phrases, sayings, proverbs and idioms at

The Phrase Finder

The meaning and origin of the expression: Cloth ears

Browse phrases beginning with:
 
A B C D E F G H I J K L M N O P Q R S T UV W XYZ Full List

Cloth ears

Other phrases about:

What's the meaning of the phrase 'Cloth ears'?

'Cloth ears' is a rebuke directed at a person who fails to hear something that is said to them. The expression is usually delivered with disparaging or humorous tone - "Oi, cloth ears, can't you hear me?"

What's the origin of the phrase 'Cloth ears'?

Cloth earsThe term 'cloth ears' originated in the weaving mills of northern England in the early part of the 20th century.

When the spinning and weaving of wool and cotton became industrialised during the Industrial Revolution the trade was centred on the counties of Lancashire and Yorkshire. Many of the large mills that were built in the 1800s are still standing and some are complete with long rows of machinery, preserved as museums.

The noise in a spinning and weaving mill was tremendous. As one former cloth mill worker explained:

"You was overwhelmed at the roar of noise, and for about three days all you could hear was the roar in your ears. But after that you became part and parcel of it and you could talk quite normally. Although you didn't realise it, you were doing a lot of lip reading."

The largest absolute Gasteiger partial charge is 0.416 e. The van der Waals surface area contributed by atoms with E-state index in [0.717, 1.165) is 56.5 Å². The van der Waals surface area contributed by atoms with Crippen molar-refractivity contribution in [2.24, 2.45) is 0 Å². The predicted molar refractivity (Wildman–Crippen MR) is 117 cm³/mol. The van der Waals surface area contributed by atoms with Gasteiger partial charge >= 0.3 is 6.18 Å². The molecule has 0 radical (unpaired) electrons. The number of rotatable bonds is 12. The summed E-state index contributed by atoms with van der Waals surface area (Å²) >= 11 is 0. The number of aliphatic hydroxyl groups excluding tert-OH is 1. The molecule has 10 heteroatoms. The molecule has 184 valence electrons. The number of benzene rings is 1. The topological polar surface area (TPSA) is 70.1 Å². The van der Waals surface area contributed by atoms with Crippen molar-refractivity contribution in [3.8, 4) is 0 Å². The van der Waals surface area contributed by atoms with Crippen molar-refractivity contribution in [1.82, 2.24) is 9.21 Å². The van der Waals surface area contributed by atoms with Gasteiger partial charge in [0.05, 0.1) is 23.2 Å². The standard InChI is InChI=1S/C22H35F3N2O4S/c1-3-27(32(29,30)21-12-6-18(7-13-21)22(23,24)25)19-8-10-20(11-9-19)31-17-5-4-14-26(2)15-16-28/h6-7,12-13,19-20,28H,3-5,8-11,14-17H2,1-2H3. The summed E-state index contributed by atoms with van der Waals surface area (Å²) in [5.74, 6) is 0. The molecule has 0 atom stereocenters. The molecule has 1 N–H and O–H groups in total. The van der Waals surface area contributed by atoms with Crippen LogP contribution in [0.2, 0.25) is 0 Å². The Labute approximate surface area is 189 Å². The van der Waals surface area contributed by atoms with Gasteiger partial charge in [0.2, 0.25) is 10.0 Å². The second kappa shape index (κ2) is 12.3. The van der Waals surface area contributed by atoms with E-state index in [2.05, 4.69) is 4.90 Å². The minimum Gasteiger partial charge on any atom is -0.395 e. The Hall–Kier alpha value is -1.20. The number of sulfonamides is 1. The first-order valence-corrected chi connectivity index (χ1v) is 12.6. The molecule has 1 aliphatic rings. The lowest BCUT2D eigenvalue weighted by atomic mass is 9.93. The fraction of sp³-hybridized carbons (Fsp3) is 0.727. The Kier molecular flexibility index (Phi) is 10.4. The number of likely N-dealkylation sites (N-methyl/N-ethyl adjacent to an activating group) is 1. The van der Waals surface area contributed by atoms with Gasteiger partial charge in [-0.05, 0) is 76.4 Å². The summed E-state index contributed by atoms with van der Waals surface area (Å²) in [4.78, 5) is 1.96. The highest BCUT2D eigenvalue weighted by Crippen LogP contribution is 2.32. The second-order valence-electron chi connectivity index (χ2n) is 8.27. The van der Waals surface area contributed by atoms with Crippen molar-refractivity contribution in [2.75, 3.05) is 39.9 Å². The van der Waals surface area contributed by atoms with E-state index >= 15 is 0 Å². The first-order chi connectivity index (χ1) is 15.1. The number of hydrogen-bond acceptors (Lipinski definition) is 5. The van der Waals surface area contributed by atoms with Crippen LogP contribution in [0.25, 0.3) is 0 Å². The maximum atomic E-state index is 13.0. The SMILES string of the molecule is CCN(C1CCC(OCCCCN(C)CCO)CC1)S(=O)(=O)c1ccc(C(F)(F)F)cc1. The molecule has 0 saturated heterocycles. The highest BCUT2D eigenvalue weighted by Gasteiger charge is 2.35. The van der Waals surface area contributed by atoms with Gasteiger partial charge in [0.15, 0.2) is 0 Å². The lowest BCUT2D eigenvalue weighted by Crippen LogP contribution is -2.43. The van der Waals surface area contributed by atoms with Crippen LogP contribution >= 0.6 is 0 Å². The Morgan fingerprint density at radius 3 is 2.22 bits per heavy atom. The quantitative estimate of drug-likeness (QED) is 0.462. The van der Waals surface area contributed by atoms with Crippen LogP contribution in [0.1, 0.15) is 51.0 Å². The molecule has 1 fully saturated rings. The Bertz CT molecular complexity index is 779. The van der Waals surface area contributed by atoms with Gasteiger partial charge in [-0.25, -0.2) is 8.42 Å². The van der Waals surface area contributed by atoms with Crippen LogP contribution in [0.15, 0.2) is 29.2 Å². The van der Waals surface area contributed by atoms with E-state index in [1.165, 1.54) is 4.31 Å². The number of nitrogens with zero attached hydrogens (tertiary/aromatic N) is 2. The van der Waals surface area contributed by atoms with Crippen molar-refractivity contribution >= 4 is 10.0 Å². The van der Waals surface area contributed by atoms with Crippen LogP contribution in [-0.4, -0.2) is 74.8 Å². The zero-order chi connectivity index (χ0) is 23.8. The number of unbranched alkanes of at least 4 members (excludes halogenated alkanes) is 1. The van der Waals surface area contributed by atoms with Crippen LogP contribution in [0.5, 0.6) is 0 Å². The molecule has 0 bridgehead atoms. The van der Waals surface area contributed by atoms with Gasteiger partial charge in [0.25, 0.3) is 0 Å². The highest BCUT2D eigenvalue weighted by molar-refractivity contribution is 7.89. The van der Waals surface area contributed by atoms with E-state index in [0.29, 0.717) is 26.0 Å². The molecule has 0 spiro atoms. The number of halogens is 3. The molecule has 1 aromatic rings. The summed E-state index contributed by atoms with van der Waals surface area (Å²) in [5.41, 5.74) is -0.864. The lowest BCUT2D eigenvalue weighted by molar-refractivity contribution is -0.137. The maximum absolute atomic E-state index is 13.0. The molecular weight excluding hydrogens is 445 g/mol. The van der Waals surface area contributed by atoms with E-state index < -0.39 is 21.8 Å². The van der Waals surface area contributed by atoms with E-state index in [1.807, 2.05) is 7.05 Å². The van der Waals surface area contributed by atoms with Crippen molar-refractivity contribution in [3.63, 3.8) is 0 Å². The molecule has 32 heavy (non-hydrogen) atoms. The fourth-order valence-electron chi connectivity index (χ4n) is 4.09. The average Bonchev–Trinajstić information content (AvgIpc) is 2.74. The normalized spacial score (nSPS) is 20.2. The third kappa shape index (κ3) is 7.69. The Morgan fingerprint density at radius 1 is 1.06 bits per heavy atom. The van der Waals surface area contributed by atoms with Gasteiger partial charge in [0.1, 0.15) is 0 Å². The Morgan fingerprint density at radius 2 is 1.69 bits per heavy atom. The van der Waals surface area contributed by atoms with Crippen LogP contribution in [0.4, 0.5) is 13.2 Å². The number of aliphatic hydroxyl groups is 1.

The name given to the deafness that mill workers were commonly afflicted with was 'cloth ears'. The equivalent condition that workers in nearby steel mills developed was 'boilermaker's deafness', which is still the medical name for noise induced deafness.

Workers must have been subject to 'cloth ears' since the factories were built, but the first record of the phrase in print is from the start of the 20th century, in Compton Mackenzie's 1912 novel Carnival:

"I wish you'd listen. Have you got cloth ears?"

Mackenzie's story is set in London, so 'cloth ears' must have migrated south by 1912 and it is reasonable to assume that it was in colloquial use in the north of England prior to that date. So far, I haven't been able to find an earlier citation of it.

Cloth-eared bintThe expression hasn't travelled far outside of England, although John Cleese did bring it to worldwide notice when he used it in Fawlty Towers to describe the character Polly (played by his co-writer and then wife, Connie Booth) as a "cloth-eared bint".

Contact | About us | Privacy Policy | Copyright © Gary Martin, 2018